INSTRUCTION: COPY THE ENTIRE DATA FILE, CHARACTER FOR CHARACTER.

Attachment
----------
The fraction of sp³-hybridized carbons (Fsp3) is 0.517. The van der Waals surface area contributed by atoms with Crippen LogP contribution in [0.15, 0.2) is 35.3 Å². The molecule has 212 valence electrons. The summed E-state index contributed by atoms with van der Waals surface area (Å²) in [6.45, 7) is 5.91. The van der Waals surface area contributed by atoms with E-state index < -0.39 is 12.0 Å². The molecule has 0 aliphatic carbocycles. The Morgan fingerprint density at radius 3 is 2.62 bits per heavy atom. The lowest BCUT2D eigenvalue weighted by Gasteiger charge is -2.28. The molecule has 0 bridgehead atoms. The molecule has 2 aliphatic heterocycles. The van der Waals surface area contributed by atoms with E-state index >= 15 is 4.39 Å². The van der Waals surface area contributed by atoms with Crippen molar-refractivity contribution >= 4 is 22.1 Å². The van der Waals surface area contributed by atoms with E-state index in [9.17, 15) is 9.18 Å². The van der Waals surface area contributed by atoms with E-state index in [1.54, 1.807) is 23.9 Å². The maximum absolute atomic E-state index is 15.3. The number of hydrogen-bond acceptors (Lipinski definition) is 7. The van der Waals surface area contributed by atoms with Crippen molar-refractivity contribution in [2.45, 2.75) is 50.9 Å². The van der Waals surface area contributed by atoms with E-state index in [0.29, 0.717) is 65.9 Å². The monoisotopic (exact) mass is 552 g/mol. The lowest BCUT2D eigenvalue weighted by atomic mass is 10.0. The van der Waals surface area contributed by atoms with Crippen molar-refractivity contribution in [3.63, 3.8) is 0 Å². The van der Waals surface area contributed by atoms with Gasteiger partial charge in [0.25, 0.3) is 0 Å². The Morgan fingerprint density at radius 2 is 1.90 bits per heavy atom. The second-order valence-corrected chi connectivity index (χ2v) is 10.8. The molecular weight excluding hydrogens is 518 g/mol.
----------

The fraction of sp³-hybridized carbons (Fsp3) is 0.517. The van der Waals surface area contributed by atoms with Crippen LogP contribution in [0.15, 0.2) is 35.3 Å². The molecule has 212 valence electrons. The summed E-state index contributed by atoms with van der Waals surface area (Å²) in [6.45, 7) is 5.91. The van der Waals surface area contributed by atoms with E-state index < -0.39 is 12.0 Å². The molecule has 0 aliphatic carbocycles. The Morgan fingerprint density at radius 3 is 2.62 bits per heavy atom. The lowest BCUT2D eigenvalue weighted by Gasteiger charge is -2.28. The molecule has 0 bridgehead atoms. The molecule has 2 aliphatic heterocycles. The van der Waals surface area contributed by atoms with E-state index >= 15 is 4.39 Å². The van der Waals surface area contributed by atoms with Crippen molar-refractivity contribution >= 4 is 22.1 Å². The van der Waals surface area contributed by atoms with E-state index in [9.17, 15) is 9.18 Å². The van der Waals surface area contributed by atoms with E-state index in [1.54, 1.807) is 23.9 Å². The maximum absolute atomic E-state index is 15.3. The number of hydrogen-bond acceptors (Lipinski definition) is 7. The van der Waals surface area contributed by atoms with Crippen molar-refractivity contribution in [2.45, 2.75) is 50.9 Å². The van der Waals surface area contributed by atoms with E-state index in [0.29, 0.717) is 65.9 Å². The monoisotopic (exact) mass is 552 g/mol. The lowest BCUT2D eigenvalue weighted by atomic mass is 10.0. The van der Waals surface area contributed by atoms with Crippen molar-refractivity contribution in [3.63, 3.8) is 0 Å². The van der Waals surface area contributed by atoms with Gasteiger partial charge in [0.25, 0.3) is 0 Å². The Morgan fingerprint density at radius 2 is 1.90 bits per heavy atom. The second-order valence-corrected chi connectivity index (χ2v) is 10.8. The molecular weight excluding hydrogens is 518 g/mol.